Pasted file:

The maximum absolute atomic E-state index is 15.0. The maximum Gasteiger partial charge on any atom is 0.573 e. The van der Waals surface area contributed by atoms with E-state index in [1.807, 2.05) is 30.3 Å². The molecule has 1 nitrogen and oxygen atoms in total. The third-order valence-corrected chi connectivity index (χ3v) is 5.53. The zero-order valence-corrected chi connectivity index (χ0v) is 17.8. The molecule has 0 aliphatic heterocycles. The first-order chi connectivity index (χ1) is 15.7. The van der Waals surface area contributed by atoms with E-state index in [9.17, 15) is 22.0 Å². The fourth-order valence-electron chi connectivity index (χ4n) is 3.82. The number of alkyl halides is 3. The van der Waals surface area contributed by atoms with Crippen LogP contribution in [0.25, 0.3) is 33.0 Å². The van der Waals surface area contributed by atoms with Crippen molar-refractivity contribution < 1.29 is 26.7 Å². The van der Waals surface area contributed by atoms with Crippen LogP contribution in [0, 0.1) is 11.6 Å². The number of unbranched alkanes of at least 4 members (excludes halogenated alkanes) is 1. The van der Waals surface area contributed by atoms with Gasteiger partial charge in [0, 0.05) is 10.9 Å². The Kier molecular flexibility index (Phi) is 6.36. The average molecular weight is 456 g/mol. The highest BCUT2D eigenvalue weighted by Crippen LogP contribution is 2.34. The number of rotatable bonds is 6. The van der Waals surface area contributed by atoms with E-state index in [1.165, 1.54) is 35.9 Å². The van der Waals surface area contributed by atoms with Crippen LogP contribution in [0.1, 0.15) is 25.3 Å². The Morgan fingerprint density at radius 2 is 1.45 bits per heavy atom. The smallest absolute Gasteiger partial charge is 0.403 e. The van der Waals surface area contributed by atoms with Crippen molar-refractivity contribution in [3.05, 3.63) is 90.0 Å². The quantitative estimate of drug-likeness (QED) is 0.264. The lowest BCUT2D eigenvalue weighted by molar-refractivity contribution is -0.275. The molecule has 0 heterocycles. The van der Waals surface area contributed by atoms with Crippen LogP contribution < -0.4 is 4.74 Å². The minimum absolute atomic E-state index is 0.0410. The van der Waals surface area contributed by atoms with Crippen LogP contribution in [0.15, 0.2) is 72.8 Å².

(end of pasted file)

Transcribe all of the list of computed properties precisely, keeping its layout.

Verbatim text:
The maximum absolute atomic E-state index is 15.0. The maximum Gasteiger partial charge on any atom is 0.573 e. The van der Waals surface area contributed by atoms with E-state index in [1.807, 2.05) is 30.3 Å². The molecule has 1 nitrogen and oxygen atoms in total. The third-order valence-corrected chi connectivity index (χ3v) is 5.53. The zero-order valence-corrected chi connectivity index (χ0v) is 17.8. The molecule has 0 aliphatic heterocycles. The first-order chi connectivity index (χ1) is 15.7. The van der Waals surface area contributed by atoms with E-state index in [9.17, 15) is 22.0 Å². The fourth-order valence-electron chi connectivity index (χ4n) is 3.82. The number of alkyl halides is 3. The van der Waals surface area contributed by atoms with Crippen LogP contribution in [0.25, 0.3) is 33.0 Å². The van der Waals surface area contributed by atoms with Crippen molar-refractivity contribution < 1.29 is 26.7 Å². The van der Waals surface area contributed by atoms with Crippen LogP contribution in [0, 0.1) is 11.6 Å². The number of unbranched alkanes of at least 4 members (excludes halogenated alkanes) is 1. The van der Waals surface area contributed by atoms with Gasteiger partial charge in [0, 0.05) is 10.9 Å². The Kier molecular flexibility index (Phi) is 6.36. The average molecular weight is 456 g/mol. The highest BCUT2D eigenvalue weighted by Crippen LogP contribution is 2.34. The number of rotatable bonds is 6. The van der Waals surface area contributed by atoms with E-state index in [1.165, 1.54) is 35.9 Å². The van der Waals surface area contributed by atoms with Crippen LogP contribution in [0.1, 0.15) is 25.3 Å². The Morgan fingerprint density at radius 2 is 1.45 bits per heavy atom. The smallest absolute Gasteiger partial charge is 0.403 e. The van der Waals surface area contributed by atoms with Crippen molar-refractivity contribution in [3.05, 3.63) is 90.0 Å². The quantitative estimate of drug-likeness (QED) is 0.264. The lowest BCUT2D eigenvalue weighted by molar-refractivity contribution is -0.275. The molecule has 0 heterocycles. The van der Waals surface area contributed by atoms with Crippen LogP contribution < -0.4 is 4.74 Å². The minimum absolute atomic E-state index is 0.0410. The van der Waals surface area contributed by atoms with Crippen LogP contribution in [0.15, 0.2) is 72.8 Å².